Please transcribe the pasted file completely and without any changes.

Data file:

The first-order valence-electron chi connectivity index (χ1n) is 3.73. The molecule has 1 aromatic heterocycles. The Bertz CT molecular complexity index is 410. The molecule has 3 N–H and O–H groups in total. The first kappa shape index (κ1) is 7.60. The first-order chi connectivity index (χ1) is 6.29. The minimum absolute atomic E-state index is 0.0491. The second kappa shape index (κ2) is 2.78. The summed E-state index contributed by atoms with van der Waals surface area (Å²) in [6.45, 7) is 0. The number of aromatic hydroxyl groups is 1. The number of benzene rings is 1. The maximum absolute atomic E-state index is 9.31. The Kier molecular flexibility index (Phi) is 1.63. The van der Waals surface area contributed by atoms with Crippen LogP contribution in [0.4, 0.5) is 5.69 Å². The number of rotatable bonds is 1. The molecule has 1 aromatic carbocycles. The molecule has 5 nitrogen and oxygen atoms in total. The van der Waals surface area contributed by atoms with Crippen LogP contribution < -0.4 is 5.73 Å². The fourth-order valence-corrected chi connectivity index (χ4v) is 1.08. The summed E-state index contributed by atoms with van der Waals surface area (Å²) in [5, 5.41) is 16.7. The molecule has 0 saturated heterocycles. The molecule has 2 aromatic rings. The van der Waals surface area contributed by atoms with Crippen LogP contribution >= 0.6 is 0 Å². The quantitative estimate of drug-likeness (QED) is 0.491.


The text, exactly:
The first-order valence-electron chi connectivity index (χ1n) is 3.73. The molecule has 1 aromatic heterocycles. The Bertz CT molecular complexity index is 410. The molecule has 3 N–H and O–H groups in total. The first kappa shape index (κ1) is 7.60. The first-order chi connectivity index (χ1) is 6.29. The minimum absolute atomic E-state index is 0.0491. The second kappa shape index (κ2) is 2.78. The summed E-state index contributed by atoms with van der Waals surface area (Å²) in [6.45, 7) is 0. The number of aromatic hydroxyl groups is 1. The number of benzene rings is 1. The maximum absolute atomic E-state index is 9.31. The Kier molecular flexibility index (Phi) is 1.63. The van der Waals surface area contributed by atoms with Crippen LogP contribution in [0.4, 0.5) is 5.69 Å². The number of rotatable bonds is 1. The molecule has 1 aromatic carbocycles. The molecule has 5 nitrogen and oxygen atoms in total. The van der Waals surface area contributed by atoms with Crippen LogP contribution < -0.4 is 5.73 Å². The fourth-order valence-corrected chi connectivity index (χ4v) is 1.08. The summed E-state index contributed by atoms with van der Waals surface area (Å²) in [5, 5.41) is 16.7. The molecule has 0 saturated heterocycles. The molecule has 2 aromatic rings. The van der Waals surface area contributed by atoms with Crippen LogP contribution >= 0.6 is 0 Å². The quantitative estimate of drug-likeness (QED) is 0.491.